The fitness and body mass index (BMI) levels of school children in India -- regardless of age, gender, region or city -- continued to be far from satisfactory, according to the 7th Annual School Health and Fitness Study 2016 by EduSports.
The study revealed that every third child has an unhealthy BMI, and only schools with more than three sessions of physical education had fitter children.
The nationwide study covered 1,69,932 children in the age group of 7 to 17 in 326 schools across 86 cities in 26 states. It assessed fitness parameters, like sprint capacity, flexibility, lower and upper body strength, abdominal strength and BMI.
The comparative study found that 69 per cent girls have a healthy BMI compared to 62 per cent boys. At least 51 per cent girls had desired levels of flexibility against only 45 per cent among boys.
However, boys showed stronger lower body strength than girls, while both tied scores in other fitness tests measuring abdominal strength, sprint capacity and upper body strength.
The fitness levels of children in metro and non-metro cities were similar. Only 66 per cent children in metros had a healthy BMI against 65 per cent in non-metros. The percentage of children with unhealthy BMI has increased from 20 per cent last year to 33 per cent this year. This trend needs to be reversed to have a healthy generation of children, it said.
A third of children in all five regions have unhealthy BMI scores: 37 per cent in Central, 36 per cent in East, 39 per cent in North, 37 per cent in South and 34 per cent in West. The weighted scores for these regions across all fitness parameters do not vary a lot. This reinforces the view that children across the country show lack of fitness.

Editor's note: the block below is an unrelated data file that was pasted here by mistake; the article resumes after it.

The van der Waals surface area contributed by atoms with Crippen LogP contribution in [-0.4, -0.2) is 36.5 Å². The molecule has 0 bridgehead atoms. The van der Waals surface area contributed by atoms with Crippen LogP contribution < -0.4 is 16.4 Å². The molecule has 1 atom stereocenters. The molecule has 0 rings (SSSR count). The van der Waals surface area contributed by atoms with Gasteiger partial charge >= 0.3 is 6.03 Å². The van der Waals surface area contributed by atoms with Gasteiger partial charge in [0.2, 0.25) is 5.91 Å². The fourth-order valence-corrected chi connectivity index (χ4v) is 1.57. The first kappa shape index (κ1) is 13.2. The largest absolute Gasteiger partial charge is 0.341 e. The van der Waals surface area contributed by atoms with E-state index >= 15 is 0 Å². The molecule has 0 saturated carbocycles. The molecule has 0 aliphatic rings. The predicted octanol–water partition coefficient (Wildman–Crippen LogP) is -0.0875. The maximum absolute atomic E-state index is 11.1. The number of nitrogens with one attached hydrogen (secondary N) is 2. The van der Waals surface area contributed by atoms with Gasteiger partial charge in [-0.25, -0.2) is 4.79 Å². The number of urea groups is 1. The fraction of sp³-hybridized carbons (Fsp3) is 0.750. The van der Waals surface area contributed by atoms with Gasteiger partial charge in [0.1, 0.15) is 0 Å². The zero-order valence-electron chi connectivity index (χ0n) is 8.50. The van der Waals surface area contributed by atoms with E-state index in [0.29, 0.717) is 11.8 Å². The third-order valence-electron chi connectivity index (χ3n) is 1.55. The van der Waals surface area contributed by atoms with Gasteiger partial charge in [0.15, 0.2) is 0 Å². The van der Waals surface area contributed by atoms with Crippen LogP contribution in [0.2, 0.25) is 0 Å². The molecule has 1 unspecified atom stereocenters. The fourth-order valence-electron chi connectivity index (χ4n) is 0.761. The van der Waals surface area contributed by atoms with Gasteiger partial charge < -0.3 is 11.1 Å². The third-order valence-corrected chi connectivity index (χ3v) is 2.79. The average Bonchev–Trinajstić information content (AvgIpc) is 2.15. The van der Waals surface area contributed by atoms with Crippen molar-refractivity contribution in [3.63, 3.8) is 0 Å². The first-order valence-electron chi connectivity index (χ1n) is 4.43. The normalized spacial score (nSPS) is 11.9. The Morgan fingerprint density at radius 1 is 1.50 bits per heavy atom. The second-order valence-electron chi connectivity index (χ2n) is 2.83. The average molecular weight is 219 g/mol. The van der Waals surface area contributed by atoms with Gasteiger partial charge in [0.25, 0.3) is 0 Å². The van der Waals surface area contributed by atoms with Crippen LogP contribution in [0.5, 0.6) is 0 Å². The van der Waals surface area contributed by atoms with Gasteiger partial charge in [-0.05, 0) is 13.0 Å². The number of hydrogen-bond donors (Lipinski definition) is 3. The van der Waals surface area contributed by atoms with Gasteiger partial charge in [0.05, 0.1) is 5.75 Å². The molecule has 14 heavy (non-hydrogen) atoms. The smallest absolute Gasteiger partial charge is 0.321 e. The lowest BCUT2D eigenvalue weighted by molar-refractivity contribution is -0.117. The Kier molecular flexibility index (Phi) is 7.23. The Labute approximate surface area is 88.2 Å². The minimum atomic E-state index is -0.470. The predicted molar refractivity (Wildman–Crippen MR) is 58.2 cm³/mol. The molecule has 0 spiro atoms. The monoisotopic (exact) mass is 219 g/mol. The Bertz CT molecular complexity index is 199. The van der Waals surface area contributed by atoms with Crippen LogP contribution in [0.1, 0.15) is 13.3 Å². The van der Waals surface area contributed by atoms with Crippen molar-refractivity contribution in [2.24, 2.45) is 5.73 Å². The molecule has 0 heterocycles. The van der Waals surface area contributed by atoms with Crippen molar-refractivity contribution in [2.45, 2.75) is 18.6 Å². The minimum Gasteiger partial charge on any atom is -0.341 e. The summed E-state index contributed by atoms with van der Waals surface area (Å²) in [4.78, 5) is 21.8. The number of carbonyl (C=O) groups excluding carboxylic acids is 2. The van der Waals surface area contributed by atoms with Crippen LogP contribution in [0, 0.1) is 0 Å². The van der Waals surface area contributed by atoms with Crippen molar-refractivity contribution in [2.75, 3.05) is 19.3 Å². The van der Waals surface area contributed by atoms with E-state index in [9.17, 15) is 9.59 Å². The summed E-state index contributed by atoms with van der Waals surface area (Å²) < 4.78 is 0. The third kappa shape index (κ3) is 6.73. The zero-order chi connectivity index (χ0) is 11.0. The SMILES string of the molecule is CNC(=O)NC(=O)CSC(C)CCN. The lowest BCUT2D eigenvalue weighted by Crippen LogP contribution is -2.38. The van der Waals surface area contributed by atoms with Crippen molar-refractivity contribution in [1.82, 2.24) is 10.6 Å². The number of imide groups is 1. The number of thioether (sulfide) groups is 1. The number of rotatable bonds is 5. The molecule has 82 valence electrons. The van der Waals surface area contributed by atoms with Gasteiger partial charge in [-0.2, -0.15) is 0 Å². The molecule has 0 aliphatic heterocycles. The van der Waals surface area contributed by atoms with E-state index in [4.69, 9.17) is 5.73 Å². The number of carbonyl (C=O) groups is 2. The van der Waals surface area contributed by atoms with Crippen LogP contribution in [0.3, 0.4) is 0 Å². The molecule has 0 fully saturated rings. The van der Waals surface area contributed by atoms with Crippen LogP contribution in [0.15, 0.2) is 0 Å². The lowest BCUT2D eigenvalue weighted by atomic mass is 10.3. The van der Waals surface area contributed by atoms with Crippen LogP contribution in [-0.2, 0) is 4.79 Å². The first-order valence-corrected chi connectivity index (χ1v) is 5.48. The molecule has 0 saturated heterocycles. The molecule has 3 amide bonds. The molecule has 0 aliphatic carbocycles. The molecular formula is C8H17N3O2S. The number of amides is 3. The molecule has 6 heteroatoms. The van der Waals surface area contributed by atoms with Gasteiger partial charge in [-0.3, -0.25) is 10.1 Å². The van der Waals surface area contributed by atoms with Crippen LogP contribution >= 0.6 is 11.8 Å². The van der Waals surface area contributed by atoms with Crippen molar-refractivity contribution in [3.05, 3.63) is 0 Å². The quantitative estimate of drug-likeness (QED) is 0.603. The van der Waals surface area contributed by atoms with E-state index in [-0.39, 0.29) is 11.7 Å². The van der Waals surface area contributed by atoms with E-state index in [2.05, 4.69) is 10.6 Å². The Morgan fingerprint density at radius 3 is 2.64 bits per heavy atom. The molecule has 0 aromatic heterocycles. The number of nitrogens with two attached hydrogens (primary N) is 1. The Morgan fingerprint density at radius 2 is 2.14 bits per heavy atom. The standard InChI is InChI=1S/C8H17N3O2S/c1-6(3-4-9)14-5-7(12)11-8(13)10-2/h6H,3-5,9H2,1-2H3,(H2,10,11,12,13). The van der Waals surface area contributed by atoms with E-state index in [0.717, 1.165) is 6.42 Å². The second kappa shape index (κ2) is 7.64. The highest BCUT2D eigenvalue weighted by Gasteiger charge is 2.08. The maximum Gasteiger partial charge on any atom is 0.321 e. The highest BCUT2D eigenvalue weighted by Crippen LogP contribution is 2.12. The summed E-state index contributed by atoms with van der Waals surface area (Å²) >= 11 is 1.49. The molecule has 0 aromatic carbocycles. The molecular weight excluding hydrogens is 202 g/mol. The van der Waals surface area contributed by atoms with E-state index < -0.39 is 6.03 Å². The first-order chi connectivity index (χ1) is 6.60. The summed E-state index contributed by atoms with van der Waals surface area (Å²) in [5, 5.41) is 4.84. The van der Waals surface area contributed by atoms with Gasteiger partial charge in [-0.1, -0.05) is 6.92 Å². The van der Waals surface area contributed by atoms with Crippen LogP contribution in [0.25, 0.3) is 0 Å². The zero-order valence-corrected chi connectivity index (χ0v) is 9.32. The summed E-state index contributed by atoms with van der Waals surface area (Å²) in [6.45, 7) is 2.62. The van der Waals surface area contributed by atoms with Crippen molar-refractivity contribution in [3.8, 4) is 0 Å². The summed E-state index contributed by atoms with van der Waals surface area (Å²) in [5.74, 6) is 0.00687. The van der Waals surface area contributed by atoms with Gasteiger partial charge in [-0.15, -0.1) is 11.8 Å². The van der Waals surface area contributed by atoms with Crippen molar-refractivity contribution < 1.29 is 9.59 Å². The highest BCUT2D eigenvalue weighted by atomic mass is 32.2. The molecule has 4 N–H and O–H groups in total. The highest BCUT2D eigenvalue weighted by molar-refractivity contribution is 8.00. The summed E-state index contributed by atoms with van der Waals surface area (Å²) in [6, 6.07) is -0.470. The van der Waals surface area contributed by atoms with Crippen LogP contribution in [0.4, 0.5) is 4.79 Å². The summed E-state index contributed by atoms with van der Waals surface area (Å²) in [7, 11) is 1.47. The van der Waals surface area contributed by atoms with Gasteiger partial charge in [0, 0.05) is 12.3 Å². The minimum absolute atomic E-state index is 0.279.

The study revealed that schools with a sustainable, structured sports and physical education sessions have improved children's fitness.
According to Saumil Majmudar, CEO of EduSports, "Children are becoming less active for environmental or interpersonal reasons. Lack of physical activity increases the risk of obesity and health-related problems in adolescence, and adulthood. We believe that schools provide the ideal environment to promote physical activity at the right age and improve fitness standards among children."
The study showed that schools with a structured, age-appropriate sports programme witnessed a substantial improvement in health and fitness levels, compared to schools which don't have a structured sports programme. Research also showed that active children have greater attention spans and perform better academically, Majmudar said.
(This story has not been edited by Business Standard staff and is auto-generated from a syndicated feed.)